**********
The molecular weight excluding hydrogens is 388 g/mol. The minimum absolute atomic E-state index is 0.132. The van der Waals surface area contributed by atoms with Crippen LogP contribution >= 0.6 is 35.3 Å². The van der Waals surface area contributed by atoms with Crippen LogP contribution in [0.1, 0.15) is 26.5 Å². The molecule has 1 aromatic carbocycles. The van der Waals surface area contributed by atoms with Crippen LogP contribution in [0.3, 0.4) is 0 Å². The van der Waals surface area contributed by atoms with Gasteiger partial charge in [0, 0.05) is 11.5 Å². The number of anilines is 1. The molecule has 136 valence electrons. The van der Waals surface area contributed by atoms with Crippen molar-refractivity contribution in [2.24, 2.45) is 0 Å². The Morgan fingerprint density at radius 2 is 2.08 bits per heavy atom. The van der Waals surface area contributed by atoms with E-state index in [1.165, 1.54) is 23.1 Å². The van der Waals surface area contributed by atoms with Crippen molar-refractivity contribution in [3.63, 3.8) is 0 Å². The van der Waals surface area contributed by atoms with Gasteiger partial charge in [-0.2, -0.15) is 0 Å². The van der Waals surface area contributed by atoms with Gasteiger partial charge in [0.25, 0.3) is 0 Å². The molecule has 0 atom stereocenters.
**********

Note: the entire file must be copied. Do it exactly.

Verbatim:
The molecular weight excluding hydrogens is 388 g/mol. The minimum absolute atomic E-state index is 0.132. The van der Waals surface area contributed by atoms with Crippen LogP contribution >= 0.6 is 35.3 Å². The van der Waals surface area contributed by atoms with Crippen LogP contribution in [0.1, 0.15) is 26.5 Å². The molecule has 1 aromatic carbocycles. The van der Waals surface area contributed by atoms with Crippen LogP contribution in [0.3, 0.4) is 0 Å². The van der Waals surface area contributed by atoms with Gasteiger partial charge in [0, 0.05) is 11.5 Å². The number of anilines is 1. The molecule has 136 valence electrons. The van der Waals surface area contributed by atoms with Crippen molar-refractivity contribution in [2.24, 2.45) is 0 Å². The Morgan fingerprint density at radius 2 is 2.08 bits per heavy atom. The van der Waals surface area contributed by atoms with E-state index in [1.165, 1.54) is 23.1 Å². The van der Waals surface area contributed by atoms with Crippen molar-refractivity contribution in [3.63, 3.8) is 0 Å². The van der Waals surface area contributed by atoms with Gasteiger partial charge in [-0.2, -0.15) is 0 Å². The van der Waals surface area contributed by atoms with Gasteiger partial charge in [0.25, 0.3) is 0 Å². The molecule has 0 atom stereocenters.